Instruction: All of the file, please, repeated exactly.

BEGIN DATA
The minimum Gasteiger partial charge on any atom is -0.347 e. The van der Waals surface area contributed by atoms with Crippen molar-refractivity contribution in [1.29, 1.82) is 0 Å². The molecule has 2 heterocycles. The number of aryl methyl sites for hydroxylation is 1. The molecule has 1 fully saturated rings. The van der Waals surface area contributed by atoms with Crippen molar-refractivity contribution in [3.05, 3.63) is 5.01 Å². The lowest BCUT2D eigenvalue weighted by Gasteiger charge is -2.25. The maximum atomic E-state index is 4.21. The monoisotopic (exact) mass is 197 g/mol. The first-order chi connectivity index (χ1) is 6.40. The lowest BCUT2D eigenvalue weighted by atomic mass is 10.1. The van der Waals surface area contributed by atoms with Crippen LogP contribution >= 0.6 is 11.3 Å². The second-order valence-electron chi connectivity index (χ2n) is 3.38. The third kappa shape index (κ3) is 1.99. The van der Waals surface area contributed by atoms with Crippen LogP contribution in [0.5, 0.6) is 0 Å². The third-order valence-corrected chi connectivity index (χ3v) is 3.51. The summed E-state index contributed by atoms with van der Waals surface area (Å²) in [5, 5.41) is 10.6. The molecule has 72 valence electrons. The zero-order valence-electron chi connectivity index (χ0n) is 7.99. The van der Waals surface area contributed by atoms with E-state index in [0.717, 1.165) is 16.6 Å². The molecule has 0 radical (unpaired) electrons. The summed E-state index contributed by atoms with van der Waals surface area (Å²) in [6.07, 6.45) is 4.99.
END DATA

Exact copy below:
The minimum Gasteiger partial charge on any atom is -0.347 e. The van der Waals surface area contributed by atoms with Crippen molar-refractivity contribution in [1.29, 1.82) is 0 Å². The molecule has 2 heterocycles. The number of aryl methyl sites for hydroxylation is 1. The molecule has 1 fully saturated rings. The van der Waals surface area contributed by atoms with Crippen molar-refractivity contribution in [3.05, 3.63) is 5.01 Å². The lowest BCUT2D eigenvalue weighted by Gasteiger charge is -2.25. The maximum atomic E-state index is 4.21. The monoisotopic (exact) mass is 197 g/mol. The first-order chi connectivity index (χ1) is 6.40. The lowest BCUT2D eigenvalue weighted by atomic mass is 10.1. The van der Waals surface area contributed by atoms with Crippen LogP contribution >= 0.6 is 11.3 Å². The second-order valence-electron chi connectivity index (χ2n) is 3.38. The third kappa shape index (κ3) is 1.99. The van der Waals surface area contributed by atoms with Crippen LogP contribution in [0.5, 0.6) is 0 Å². The third-order valence-corrected chi connectivity index (χ3v) is 3.51. The summed E-state index contributed by atoms with van der Waals surface area (Å²) in [5, 5.41) is 10.6. The molecule has 72 valence electrons. The zero-order valence-electron chi connectivity index (χ0n) is 7.99. The van der Waals surface area contributed by atoms with E-state index in [0.717, 1.165) is 16.6 Å². The molecule has 0 radical (unpaired) electrons. The summed E-state index contributed by atoms with van der Waals surface area (Å²) in [6.07, 6.45) is 4.99.